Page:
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E-Governance Several dimension and factors influence the definition of e-Governance.

The word electronic in the term e-Governance implies technology driven governance. EGovernance is the application of Information and Communication Technology (ICT) for delivering government services, exchange of information communication transactions, integration various stand-one systems and services between Government-to-Citizens (G2C), Government-to-Business(G2B),Government-toGovernment( G2G) as well as back office processes and interactions within the entire government frame work.[1]Through the e-Governance, the government services will be made available to the citizens in a convenient, efficient and transparent manner. The three main target groups that can be distinguished in governance concepts are Government, citizens and businesses/interest groups. In e Governance there are no distinct boundaries. Generally four basic models are available-Government to Customer (Citizen), Government to Employees, Government to Government and Government to Business; Difference between e-governance and e-government Both the terms are treated to be the same, however, there is some difference between the two. "E-government" is the use of the ICTs in public administrationscombined with organizational change and new skills- to improve public services and democratic processes and to strengthen support to public". The problem in this definition to be congruent with the definition of e-governance is that there is no provision for governance of ICTs. As a matter of fact, the governance of ICTs requires most probably a substantial increase in regulation and policy- making capabilities, with all the expertise and opinion-shaping processes among the various social stakeholders of these concerns. So, the perspective of the e-governance is "the use of the technologies that both help governing and have to be governed" E-Governance is the future; many countries are looking forward to for a corruption free government. E-government is one-way communication protocol whereas Egovernance is two-way communication protocol. The essence of E-governance is to reach the beneficiary and ensure that the services intended to reach the desired individual has been met with. There should be an auto-response system to support the essence of E-governance, whereby the Government realizes the efficacy of its governance. E-governance is by the governed, for the governed and of the governed. Establishing the identity of the end beneficiary is a true challenge in all citizen-centric services. Statistical information published by governments and world bodies do not always reveal the facts. Best form of E-governance cuts down on unwanted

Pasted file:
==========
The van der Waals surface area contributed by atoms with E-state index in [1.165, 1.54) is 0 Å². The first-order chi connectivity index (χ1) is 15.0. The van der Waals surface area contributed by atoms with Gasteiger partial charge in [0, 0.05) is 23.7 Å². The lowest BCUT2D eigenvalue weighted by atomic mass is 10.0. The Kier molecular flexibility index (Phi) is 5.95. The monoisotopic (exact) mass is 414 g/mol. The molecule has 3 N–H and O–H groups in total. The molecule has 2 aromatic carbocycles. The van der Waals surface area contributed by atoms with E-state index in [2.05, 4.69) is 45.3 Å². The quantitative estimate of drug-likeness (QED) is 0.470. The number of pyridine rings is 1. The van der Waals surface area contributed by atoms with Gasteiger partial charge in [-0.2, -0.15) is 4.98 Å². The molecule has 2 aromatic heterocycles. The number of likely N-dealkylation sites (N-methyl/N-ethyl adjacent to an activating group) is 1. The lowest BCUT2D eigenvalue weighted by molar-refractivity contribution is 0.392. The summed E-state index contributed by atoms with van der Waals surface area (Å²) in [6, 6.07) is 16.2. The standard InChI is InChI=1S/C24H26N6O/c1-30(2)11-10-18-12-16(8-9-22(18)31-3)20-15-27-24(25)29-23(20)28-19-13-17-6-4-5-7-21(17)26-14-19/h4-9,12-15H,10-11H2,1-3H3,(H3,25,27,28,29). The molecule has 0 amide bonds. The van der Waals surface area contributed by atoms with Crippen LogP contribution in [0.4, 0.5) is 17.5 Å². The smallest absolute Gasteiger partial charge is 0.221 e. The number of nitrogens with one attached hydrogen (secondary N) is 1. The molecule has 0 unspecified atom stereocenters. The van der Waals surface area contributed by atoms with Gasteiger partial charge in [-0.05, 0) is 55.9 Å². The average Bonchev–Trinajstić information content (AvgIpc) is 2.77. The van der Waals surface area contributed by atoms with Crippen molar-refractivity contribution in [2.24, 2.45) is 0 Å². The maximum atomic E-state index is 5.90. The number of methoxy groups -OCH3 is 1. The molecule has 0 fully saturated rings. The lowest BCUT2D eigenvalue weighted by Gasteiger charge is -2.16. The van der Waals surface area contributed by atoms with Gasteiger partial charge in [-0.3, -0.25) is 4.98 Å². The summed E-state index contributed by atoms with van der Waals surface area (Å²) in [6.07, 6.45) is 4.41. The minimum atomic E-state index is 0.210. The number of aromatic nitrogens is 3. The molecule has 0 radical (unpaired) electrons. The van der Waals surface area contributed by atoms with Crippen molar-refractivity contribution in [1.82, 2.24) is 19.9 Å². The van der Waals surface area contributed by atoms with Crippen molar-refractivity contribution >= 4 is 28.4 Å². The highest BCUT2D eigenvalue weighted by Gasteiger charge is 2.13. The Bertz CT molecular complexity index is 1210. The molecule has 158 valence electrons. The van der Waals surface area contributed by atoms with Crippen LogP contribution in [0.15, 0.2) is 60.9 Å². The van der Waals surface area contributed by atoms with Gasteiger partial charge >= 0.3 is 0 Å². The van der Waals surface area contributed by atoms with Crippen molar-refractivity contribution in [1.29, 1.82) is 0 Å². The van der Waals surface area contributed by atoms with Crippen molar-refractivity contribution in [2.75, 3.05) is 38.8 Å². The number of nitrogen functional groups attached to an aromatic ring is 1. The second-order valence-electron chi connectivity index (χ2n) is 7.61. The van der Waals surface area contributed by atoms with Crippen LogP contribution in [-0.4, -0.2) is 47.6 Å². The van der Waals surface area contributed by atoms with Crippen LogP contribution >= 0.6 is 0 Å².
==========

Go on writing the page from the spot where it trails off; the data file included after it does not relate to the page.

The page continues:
interference of too many layers while delivering governmental services. It depends on good infrastructural setup with the support of local processes and parameters for governments to reach their citizens or end beneficiaries. Budget for planning, development and growth can be derived from well laid out E-governance systems. Website A website, also written as Web site web site, or simply site, is a set of related web pages containing content such as text, images, video, audio, etc. A website is hosted on at least one web server, accessible via a network such as the Internet or a private local area network through an Internet address known as a Uniform Resource Locator. All publicly accessible websites collectively constitute the World Wide Web. A webpage is a document, typically written in plain text interspersed with formatting instructions of Hypertext Markup Language (HTML, XHTML). A webpage may incorporate elements from other websites with suitable markup anchors. WebPages are accessed and transported with the Hypertext Transfer Protocol (HTTP), which may optionally employ encryption (HTTP Secure, HTTPS) to provide security and privacy for the user of the webpage content. The user's application, often a web browser, renders the page content according to its HTML markup instructions onto a display terminal. The pages of a website can usually be accessed from a simple Uniform Resource Locator (URL) called the web address. The URLs of the pages organize them into a hierarchy, although hyper linking between them conveys the reader's perceived site structure and guides the reader's navigation of the site which generally includes a home page with most of the links to the site's web content, and a supplementary about, contact and link page. Some websites require a subscription to access some or all of their content. Examples of subscription websites include many business sites, parts of news websites, academic journal websites, gaming websites, file-sharing websites, message boards, web-based email, networking websites, websites providing real-time stock market data, and websites providing various other services (e.g., websites offering storing and/or sharing of images, files and so forth).